recovery particularly impressive in emerging world
Emu & many other economies have surprised on the upside
infl a general feature of emerging econs at present
not seeing emerging world's inflation in advanced economies
extremely important to keep infl expect under control
control of inflation expect calls for appropriate decisions
global unity of purpose that must deliver price stability
message for all is certainly to have sound fisc policy
seeing food, oil prices;must watch very very carefully
FDI in some cases very dynamic, helpful for recovery
short-term emerging mkt inflows sometimes a concern
EUR/USD $1.2900, $1.3000, $1.3050, $1.3100
USD/JPY Y84.00, Y83.50, Y83.30, Y82.65, Y81.65
AUD/USD $0.9975, $0.9800
Clear signs of pick-up in US, France, Japan, China
Signals for steady growth in Germany, UK, Italy, Canada, Russia, India
November leading OECD indicator +0.3 pt m/m, +2.9 pts y/y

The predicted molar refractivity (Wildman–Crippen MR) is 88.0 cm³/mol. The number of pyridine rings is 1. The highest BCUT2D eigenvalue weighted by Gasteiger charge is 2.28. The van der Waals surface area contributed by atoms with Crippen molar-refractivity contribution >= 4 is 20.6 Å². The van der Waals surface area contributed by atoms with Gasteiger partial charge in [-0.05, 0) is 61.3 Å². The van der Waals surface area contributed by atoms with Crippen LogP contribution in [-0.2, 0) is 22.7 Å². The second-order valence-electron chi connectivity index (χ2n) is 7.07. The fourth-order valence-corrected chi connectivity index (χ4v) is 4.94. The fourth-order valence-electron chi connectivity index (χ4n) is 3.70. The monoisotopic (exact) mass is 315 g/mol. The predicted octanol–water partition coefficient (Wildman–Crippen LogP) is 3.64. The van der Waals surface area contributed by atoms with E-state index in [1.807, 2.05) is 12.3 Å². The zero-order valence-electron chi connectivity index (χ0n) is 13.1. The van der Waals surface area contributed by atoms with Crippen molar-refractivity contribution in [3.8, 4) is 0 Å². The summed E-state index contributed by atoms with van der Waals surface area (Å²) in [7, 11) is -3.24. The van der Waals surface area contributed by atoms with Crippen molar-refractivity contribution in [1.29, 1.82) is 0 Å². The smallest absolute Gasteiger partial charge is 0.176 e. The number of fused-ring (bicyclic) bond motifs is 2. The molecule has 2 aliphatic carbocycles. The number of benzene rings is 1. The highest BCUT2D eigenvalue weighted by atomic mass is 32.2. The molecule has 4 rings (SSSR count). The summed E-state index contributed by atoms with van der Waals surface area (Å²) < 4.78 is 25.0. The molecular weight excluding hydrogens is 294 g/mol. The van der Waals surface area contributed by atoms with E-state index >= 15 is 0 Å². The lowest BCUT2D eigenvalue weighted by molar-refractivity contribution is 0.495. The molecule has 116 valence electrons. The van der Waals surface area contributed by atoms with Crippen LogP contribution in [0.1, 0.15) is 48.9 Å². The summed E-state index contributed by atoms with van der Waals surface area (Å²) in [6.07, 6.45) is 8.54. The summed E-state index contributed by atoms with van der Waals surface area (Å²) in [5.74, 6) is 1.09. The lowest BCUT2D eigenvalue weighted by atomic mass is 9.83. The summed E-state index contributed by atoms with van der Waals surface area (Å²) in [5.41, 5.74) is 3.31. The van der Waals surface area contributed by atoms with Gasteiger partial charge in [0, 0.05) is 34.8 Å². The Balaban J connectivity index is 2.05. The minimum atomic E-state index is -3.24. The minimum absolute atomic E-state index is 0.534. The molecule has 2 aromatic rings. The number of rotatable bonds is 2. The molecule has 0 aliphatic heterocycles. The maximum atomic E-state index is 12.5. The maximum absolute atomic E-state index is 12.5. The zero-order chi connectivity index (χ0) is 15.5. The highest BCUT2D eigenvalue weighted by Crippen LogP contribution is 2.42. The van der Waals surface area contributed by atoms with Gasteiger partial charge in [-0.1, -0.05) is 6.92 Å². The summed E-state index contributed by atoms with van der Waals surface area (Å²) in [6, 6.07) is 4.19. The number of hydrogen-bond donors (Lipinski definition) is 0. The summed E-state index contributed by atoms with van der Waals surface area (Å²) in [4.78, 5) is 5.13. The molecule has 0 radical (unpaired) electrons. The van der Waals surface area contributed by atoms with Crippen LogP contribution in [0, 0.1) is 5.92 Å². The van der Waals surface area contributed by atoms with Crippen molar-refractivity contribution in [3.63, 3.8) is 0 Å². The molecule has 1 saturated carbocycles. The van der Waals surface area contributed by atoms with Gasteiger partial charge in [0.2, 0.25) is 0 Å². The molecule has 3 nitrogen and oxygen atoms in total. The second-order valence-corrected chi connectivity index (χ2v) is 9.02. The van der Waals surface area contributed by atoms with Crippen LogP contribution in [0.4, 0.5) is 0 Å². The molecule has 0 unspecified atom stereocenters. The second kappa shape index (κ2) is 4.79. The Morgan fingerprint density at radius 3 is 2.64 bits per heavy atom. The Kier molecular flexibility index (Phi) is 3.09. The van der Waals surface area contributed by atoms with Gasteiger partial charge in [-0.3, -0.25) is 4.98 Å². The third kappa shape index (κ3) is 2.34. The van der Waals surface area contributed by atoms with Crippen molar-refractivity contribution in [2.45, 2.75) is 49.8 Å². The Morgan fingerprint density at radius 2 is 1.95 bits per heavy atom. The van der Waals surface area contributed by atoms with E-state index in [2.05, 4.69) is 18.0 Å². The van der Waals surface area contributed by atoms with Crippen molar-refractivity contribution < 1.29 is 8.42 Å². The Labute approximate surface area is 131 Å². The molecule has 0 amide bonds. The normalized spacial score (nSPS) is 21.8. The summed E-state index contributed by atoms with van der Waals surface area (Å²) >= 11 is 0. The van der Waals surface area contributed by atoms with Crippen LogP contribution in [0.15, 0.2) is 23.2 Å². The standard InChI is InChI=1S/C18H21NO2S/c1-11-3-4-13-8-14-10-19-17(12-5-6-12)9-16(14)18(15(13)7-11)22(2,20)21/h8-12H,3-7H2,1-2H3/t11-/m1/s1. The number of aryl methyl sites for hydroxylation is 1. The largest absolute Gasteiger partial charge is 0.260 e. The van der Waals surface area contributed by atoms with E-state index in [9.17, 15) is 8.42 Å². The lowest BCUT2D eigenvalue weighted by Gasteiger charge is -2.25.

Offers: $1.2940/45, $1.2965/70, $1.2980/85, $1.3000, $1.3020/25
Bids: $1.2850, $1.2830/25, $1.2800
Reported demand at $1.5475/70 under pressure, as is resistance at stg0.8330/35 in the cross. Cable has touched a low of $1.5475 with recovery efforts so far remaining laboured. Rate currently trades around $1.5490. Resistance seen at $1.5400/05, stops above $1.5410. Break under $1.5475/70 will expose the key support area $1.5450/20.
The euro traded near its lowest level in more than three months against the yen on concern European nations will struggle to raise funds, diminishing the allure of assets in the region.
Europe’s currency was also close to a three-month low versus the dollar after a slide in Portugal’s government bonds last week dimmed the outlook for debt auctions there, in Spain and Italy over the next three days.
Australia’s dollar was near a three-week low as floods worsened in Queensland, which accounts for about 20 percent of the nation’s economy, and China reported a trade surplus that was less than economists forecast.